↓ Skip to main content

Advances and Technical Standards in Neurosurgery

Overview of attention for book
Attention for Chapter 3: Gustatory and reward brain circuits in the control of food intake.
Altmetric Badge

Mentioned by

twitter
1 tweeter

Citations

dimensions_citation
2 Dimensions

Readers on

mendeley
49 Mendeley
You are seeing a free-to-access but limited selection of the activity Altmetric has collected about this research output. Click here to find out more.
Chapter title
Gustatory and reward brain circuits in the control of food intake.
Chapter number 3
Book title
Advances and Technical Standards in Neurosurgery
Published in
Advances and technical standards in neurosurgery, January 2011
DOI 10.1007/978-3-7091-0179-7_3
Pubmed ID
Book ISBNs
978-3-70-910178-0, 978-3-70-910179-7
Authors

Oliveira-Maia AJ, Roberts CD, Simon SA, Nicolelis MA, Oliveira-Maia, A. J., Roberts, C. D., Simon, S. A., Nicolelis, M. A. L., A. J. Oliveira-Maia, C. D. Roberts, S. A. Simon, M. A. L. Nicolelis

Abstract

Gustation is a multisensory process allowing for the selection of nutrients and the rejection of irritating and/or toxic compounds. Since obesity is a highly prevalent condition that is critically dependent on food intake and energy expenditure, a deeper understanding of gustatory processing is an important objective in biomedical research. Recent findings have provided evidence that central gustatory processes are distributed across several cortical and subcortical brain areas. Furthermore, these gustatory sensory circuits are closely related to the circuits that process reward. Here, we present an overview of the activation and connectivity between central gustatory and reward areas. Moreover, and given the limitations in number and effectiveness of treatments currently available for overweight patients, we discuss the possibility of modulating neuronal activity in these circuits as an alternative in the treatment of obesity.

Twitter Demographics

The data shown below were collected from the profile of 1 tweeter who shared this research output. Click here to find out more about how the information was compiled.

Mendeley readers

The data shown below were compiled from readership statistics for 49 Mendeley readers of this research output. Click here to see the associated Mendeley record.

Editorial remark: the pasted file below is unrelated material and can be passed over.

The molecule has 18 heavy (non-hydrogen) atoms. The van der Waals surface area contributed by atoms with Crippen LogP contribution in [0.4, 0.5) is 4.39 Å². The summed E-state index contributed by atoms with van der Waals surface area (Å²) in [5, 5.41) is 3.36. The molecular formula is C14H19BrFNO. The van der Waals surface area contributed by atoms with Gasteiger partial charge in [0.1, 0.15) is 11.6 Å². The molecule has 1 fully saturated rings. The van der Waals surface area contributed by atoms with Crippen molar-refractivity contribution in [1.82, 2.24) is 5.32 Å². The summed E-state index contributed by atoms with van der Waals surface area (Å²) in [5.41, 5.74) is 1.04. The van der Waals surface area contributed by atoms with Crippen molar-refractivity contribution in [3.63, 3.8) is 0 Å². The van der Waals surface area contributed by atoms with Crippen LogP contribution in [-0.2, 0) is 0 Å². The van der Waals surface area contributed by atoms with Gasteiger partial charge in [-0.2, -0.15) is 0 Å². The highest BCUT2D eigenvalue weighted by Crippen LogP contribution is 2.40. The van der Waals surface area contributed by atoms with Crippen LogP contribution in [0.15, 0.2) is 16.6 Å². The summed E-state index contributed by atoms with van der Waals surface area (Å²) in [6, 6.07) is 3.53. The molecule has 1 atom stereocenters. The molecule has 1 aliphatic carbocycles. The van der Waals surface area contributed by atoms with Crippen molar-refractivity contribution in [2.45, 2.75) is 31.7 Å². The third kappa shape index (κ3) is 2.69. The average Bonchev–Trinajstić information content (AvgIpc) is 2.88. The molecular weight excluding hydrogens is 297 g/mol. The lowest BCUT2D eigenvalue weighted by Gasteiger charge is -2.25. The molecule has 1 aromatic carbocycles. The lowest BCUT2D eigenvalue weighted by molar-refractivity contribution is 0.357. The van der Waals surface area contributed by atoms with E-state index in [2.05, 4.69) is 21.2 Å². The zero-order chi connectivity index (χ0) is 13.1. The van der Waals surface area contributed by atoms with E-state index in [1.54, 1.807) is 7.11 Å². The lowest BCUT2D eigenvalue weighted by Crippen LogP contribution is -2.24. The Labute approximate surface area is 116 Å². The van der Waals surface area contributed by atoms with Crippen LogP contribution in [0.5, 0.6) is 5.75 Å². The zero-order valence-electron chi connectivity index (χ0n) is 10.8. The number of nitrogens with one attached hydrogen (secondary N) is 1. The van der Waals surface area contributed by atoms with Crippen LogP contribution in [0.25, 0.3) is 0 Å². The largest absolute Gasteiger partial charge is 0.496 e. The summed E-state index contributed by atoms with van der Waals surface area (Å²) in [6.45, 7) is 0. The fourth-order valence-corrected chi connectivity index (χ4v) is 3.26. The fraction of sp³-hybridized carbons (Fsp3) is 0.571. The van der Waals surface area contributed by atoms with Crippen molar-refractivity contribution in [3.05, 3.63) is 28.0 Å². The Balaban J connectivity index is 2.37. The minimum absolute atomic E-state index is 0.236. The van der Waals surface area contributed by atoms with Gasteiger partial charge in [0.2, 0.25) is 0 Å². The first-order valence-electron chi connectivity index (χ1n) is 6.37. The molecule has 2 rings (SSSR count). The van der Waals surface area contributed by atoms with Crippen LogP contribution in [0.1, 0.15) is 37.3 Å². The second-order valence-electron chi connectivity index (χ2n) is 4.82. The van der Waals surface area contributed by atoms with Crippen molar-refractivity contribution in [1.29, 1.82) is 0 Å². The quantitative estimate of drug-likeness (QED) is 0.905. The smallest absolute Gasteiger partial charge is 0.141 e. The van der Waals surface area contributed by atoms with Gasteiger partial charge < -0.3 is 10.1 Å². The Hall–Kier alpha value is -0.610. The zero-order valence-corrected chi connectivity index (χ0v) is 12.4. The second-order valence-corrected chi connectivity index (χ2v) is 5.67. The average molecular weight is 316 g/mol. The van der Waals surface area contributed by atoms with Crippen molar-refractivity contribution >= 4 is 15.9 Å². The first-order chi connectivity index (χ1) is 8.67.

Geographical breakdown

Country Count As %
United Kingdom 1 2%
Unknown 48 98%

Demographic breakdown

Readers by professional status Count As %
Student > Ph. D. Student 18 37%
Student > Bachelor 12 24%
Student > Master 3 6%
Student > Doctoral Student 2 4%
Other 2 4%
Other 5 10%
Unknown 7 14%
Readers by discipline Count As %
Agricultural and Biological Sciences 11 22%
Neuroscience 10 20%
Medicine and Dentistry 9 18%
Psychology 6 12%
Biochemistry, Genetics and Molecular Biology 1 2%
Other 4 8%
Unknown 8 16%

Attention Score in Context

This research output has an Altmetric Attention Score of 1. This is our high-level measure of the quality and quantity of online attention that it has received. This Attention Score, as well as the ranking and number of research outputs shown below, was calculated when the research output was last mentioned on 02 December 2014.
All research outputs
#3,708,154
of 4,575,816 outputs
Outputs from Advances and technical standards in neurosurgery
#9
of 25 outputs
Outputs of similar age
#115,429
of 147,307 outputs
Outputs of similar age from Advances and technical standards in neurosurgery
#3
of 3 outputs
Altmetric has tracked 4,575,816 research outputs across all sources so far. This one is in the 3rd percentile – i.e., 3% of other outputs scored the same or lower than it.
So far Altmetric has tracked 25 research outputs from this source. They receive a mean Attention Score of 0.8. This one scored the same or higher as 16 of them.
Older research outputs will score higher simply because they've had more time to accumulate mentions. To account for age we can compare this Altmetric Attention Score to the 147,307 tracked outputs that were published within six weeks on either side of this one in any source. This one is in the 1st percentile – i.e., 1% of its contemporaries scored the same or lower than it.
We're also able to compare this research output to 3 others from the same source and published within six weeks on either side of this one.